Global Financial Crisis

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Transcript Global Financial Crisis

Global Financial Crisis:
Causes, Consequences and
India’s Prospects
By
RAKESH MOHAN
Deputy Governor
Reserve Bank of India
Scheme of Presentation
Global Financial Crisis
Impact on India
Difference between US/Europe and
India
RBI’s Policy Response and Impact
Lessons from the Crisis
Medium-term Issues and Challenges
Scheme of Presentation
Global Financial Crisis
Impact on India
Difference between US/Europe and
India
RBI’s Policy Response and Impact
Lessons from the Crisis
Medium-term Issues and Challenges
Global Financial Crisis (1)
 Proximate causes






Sub-prime lending
Originate and distribute model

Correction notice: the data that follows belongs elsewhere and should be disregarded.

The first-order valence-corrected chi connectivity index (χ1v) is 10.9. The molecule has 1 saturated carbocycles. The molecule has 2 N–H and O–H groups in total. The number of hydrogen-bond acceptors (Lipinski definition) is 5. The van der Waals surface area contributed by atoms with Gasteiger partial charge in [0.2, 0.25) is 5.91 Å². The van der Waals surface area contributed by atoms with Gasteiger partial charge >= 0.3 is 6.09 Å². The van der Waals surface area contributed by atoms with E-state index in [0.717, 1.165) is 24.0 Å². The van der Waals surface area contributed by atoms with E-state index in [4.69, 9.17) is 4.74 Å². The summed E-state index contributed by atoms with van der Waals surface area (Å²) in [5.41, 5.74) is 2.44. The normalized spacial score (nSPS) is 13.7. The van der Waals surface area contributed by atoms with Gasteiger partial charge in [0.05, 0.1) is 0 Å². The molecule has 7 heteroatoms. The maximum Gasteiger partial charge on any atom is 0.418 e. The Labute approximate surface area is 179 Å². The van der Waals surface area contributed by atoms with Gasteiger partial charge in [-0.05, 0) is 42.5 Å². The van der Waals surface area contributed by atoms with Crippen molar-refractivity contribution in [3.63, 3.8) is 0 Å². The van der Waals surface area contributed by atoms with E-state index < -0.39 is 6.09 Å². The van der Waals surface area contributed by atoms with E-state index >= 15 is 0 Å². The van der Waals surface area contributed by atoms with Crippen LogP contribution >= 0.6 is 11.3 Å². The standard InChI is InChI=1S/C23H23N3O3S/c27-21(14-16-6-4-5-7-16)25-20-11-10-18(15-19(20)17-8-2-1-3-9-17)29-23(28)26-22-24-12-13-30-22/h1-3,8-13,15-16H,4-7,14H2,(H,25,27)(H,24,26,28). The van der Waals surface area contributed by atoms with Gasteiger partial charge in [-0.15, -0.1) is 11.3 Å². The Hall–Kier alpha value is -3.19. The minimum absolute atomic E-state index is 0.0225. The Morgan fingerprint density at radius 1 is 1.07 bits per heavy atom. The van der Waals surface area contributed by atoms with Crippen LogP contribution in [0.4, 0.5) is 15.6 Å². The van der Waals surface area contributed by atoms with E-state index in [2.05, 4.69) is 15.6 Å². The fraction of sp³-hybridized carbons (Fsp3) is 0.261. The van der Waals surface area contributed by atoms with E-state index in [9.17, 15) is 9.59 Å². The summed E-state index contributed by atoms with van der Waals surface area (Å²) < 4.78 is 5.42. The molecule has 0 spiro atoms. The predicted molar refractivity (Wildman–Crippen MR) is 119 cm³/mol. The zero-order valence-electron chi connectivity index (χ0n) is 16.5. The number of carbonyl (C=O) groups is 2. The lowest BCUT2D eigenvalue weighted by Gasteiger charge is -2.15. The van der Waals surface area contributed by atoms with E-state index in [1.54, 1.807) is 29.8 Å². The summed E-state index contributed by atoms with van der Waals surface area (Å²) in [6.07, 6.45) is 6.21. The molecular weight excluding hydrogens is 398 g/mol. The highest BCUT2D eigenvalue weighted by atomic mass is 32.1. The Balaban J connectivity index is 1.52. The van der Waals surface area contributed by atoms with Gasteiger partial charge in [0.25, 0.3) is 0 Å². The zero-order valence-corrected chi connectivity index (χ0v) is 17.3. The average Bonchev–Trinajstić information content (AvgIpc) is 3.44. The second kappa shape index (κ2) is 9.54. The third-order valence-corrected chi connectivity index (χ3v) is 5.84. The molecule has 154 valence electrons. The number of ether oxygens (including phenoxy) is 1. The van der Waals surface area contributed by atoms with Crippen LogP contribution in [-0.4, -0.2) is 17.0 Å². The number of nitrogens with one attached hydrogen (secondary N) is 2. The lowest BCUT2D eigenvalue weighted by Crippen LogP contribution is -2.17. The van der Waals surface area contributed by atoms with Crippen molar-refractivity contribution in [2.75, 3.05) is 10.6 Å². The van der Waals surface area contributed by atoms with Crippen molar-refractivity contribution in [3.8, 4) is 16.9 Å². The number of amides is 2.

Financial engineering, derivatives
Credit rating agencies
Lax regulation
Large global imbalances
 Fundamental cause

Excessively accommodative monetary policy in
the US and other advanced economies (2002-04)
Global Financial Crisis (2)
Current Account Balance (per cent to GDP)
Country
1990-94 1995-99 2000-04
China
1.4
1.9
2.4
India
-1.3
-1.3
0.5
Russia
0.9
3.5 11.2
Saudi Arabia
-11.7
-2.4 10.6
United Arab
Emirates
8.3
4.6
9.9
United States
-1.0
-2.1
-4.5
Memo:
Euro area
n.a.
0.9
0.4
Middle East
-5.1
1.0
8.4
Source: World Economic Outlook Database, April 2009, International Monetary Fund.
Note: (-) indicates deficit.
2005
7.2
-1.3
11.0
28.7
2006
9.5
-1.1
9.5
27.9
2007
11.0
-1.0
5.9
25.1
2008
10.0
-2.8